These Boots are Made of Chocolate

These Boots are Made of Chocolate

Last week, Mars Wrigley premiered a new look for their iconic M&M mascots. A modern take on their appearances and personalities.

Red, the browbeating hothead, was toned down to a sardonic wise-guy. Orange, the squirrely one, is now actively coping with his anxiety. Brown was left relatively the same. A girl boss who runs the show and is probably always the smartest candy-coated morsel in the bag.

The most drastic change was to Green, most well-known for being the flamboyant ‘eye-candy’ of the group. On the official M&M’s website, her bio has gotten updated to showcase her new rebranding. Now a supportive, more confident creature. Her design has also got altered in a way that completely derails the character: she has Keds on.

Now, this may not seem like a big deal in the grand scheme of things. There’s a lot more going on in the world. Who cares what a cartoon piece of candy wears? However, on Friday, ‘Green M&M’ became a nationwide trending topic on Twitter.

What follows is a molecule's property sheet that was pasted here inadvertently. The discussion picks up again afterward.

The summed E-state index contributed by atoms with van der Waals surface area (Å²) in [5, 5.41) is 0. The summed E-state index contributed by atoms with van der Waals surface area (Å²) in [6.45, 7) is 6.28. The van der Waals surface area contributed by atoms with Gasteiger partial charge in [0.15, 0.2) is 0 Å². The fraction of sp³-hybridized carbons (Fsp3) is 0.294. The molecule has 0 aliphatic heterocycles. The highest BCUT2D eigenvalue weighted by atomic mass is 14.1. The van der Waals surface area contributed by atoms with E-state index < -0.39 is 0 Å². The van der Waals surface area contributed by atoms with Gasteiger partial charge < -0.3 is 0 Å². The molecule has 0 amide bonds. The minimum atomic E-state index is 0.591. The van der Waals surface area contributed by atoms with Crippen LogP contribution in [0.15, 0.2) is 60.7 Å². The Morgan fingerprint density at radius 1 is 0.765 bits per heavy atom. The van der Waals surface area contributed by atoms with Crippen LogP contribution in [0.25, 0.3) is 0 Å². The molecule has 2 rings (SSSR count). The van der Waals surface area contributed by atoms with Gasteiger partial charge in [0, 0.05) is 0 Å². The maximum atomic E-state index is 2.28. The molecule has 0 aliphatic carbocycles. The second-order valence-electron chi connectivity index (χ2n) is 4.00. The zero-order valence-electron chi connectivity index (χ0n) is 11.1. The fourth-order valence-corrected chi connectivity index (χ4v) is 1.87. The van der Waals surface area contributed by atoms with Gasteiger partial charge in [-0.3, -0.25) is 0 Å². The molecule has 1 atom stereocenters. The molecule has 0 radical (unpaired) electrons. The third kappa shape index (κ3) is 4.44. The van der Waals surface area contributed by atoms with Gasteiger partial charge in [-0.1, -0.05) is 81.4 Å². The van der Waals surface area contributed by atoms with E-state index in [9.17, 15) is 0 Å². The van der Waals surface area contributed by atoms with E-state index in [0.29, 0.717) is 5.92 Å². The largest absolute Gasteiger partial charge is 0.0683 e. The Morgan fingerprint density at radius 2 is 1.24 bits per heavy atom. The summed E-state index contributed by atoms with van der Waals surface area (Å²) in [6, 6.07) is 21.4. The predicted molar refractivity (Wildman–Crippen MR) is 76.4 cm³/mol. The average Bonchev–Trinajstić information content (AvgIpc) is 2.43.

When Mars Wrigley first premiered these characters, Green wasn’t just the only M&M who identified as a woman. She was also the only one in different shoes. She wore a very 50’s-chic pair of white boots with silver buckles and big bedazzled ‘Ms’ on the front. These steppers cemented her role in the group.

In her new bio, Green states, “I’m too busy shining to throw shade.” However, her new look got scrubbed of all originality and ‘shine’. A reserved look with no frills has made her more confident. But what does this suggest about her prior kicks?

There’s been a long-standing trend where gaudiness is likened to insecurity and low self-esteem. We see this in our Sharpay Evans, Elle Woods, and Daphne Blakes of the world. Green’s boots matter because they contribute to a larger conversation. They affirm a notion that one can be both inspirational and ornate.

Green took to Twitter to address her new getup, stating, “Did my shoes really break the internet?” Going on to add “I didn’t throw them out” in response to one user’s upset with the change. With this, a conundrum is created. On one foot, it seems as if Mars Wrigley is saying keds=good pumps= unworldly. On the other, it’s just candy that melts in your mouth and not in your hand so, what’s the big deal?